Grace Harris has put a spell on the WPL

Takeaways: Giants seems to have found their best opening combination (2:19)

Firdose Moonda with the takeaways from UP Warriorz's win over Gujarat Giants (2:19)

Grace Harris is many things. But boring? Nah. Whether at the crease or on the mic, you're drawn in by the possibilities she brings.

After setting the stage alight with a blistering 41-ball 72 in WPL 2023, Harris was asked how she'd celebrate. "Burger and a drink," she quipped.

Sure enough, there was a giant burger waiting for her at the hotel at 3am after she had revelled in the post-match festivities. Harris let it pass quietly, but her cheeky response during the flash interview revealed an instinctive side to her personality.

That side, however, isn't restricted to just the mic. It's how she is on the field too, and most definitely in how she bats.

After years of learning and unlearning, she's realised that if there's a ball to slog sweep despite two fielders patrolling the deep, even the bigger square boundaries aren't a hindrance. She just embraces the challenge of clearing them. Like she did on Monday night, when she walloped Ash Gardner over cow corner. It was one of the many attractive shots she played in her unbeaten 33-ball 60 that handed UP Warriorz their second straight win after opening the tournament with two losses.

She walked into bat in the sixth over of a modest 143 chase and hit two boundaries off her first three deliveries to get going. Kathryn Bryce had just castled Alyssa Healy with late movement as she tried to hack one. Surely there was time for a sighter given the target wasn't big? Nah.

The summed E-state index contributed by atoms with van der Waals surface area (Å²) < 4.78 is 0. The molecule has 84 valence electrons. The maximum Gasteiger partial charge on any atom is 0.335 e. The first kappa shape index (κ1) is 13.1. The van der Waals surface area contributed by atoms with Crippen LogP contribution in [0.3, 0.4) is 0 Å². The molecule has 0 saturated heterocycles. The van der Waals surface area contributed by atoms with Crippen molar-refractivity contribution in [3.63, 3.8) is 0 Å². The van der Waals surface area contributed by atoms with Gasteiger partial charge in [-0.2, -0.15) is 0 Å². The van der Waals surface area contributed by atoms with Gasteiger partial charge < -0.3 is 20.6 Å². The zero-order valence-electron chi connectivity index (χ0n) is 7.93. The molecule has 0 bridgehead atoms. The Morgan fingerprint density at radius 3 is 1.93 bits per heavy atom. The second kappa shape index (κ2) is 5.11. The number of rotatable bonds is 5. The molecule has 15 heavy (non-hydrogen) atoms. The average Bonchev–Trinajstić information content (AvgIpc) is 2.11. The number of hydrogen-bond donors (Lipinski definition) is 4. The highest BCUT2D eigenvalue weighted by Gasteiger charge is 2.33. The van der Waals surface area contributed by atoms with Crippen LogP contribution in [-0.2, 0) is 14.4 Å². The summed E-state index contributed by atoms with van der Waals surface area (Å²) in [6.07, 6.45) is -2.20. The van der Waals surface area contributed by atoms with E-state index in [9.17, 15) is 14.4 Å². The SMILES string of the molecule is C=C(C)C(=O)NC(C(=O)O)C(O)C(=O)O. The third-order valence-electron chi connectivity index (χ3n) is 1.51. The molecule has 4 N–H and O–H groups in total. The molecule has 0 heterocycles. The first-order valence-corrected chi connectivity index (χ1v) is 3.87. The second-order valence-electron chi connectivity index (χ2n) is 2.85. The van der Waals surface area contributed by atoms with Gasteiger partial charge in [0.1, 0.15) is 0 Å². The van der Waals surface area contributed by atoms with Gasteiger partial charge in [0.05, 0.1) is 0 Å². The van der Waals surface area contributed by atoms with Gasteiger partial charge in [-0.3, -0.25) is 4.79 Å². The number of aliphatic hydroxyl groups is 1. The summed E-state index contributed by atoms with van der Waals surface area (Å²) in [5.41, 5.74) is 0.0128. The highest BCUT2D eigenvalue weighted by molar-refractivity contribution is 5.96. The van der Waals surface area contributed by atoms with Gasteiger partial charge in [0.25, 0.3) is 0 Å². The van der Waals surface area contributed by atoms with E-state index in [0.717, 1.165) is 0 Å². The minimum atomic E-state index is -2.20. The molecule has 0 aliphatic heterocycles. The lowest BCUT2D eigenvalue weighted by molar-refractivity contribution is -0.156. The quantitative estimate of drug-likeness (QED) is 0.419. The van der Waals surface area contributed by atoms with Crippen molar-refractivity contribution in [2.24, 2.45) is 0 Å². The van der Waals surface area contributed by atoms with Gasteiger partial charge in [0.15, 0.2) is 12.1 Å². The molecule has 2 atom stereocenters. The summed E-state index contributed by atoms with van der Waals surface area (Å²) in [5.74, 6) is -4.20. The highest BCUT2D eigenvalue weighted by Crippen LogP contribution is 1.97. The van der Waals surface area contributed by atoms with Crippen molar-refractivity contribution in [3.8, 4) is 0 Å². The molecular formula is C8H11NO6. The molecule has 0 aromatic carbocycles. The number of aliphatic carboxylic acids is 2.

The first ball was short and wide. She threw her hands at it and picked the gap behind point. As a direct consequence, short third was moved squarer to backward point. There was an orthodox point fielder as well to cut off that area. Harris now tactfully nudged one almost exactly where short third had been and found another boundary. She had hardly got her eye in, but was toying with the opposition already.

The Gujarat Giants bowlers kept serving up half-trackers, and Harris wasn't in the mood to let them pass like she did that giant burger. Mannat Kashyap, the rookie left-arm spinner, was frazzled early on. She hopped over to Beth Mooney for a field change. Long-off went to deep cover, mid-on went back. Kashyap generously tossed one up. Harris went boom and cleared the ropes.

In no time, she had raced to 23 off ten balls. In a modest chase, this kind of momentum makes the asking rate irrelevant and it almost doesn't matter even if you lose a few wickets, like the Warriorz eventually did.

Harris can have a mesmeric effect on opponents and team-mates alike. She can give bowlers a feeling of deflation while also being able to reason with them later when they're off the field that they didn't really do much wrong.

Her stable base allows her to access areas all around the wicket. On Friday, she opened with cuts, then played a late cut, walloped balls over long-off, slogged one over cow corner, paddled fast bowlers around the corner and played the ramp to get to her half-century off 30 balls.

The Warriorz were four down in the 11th over of the chase, yet there was hardly any stress within the dugout. Just joy and appreciation at watching a special player put on a blockbuster show.

At 30, Harris is just getting started, making up for all the time she lost in her 20s. Luckily, Australia's system and her own drive to excel brought her back, and the cricket world can't be more thankful.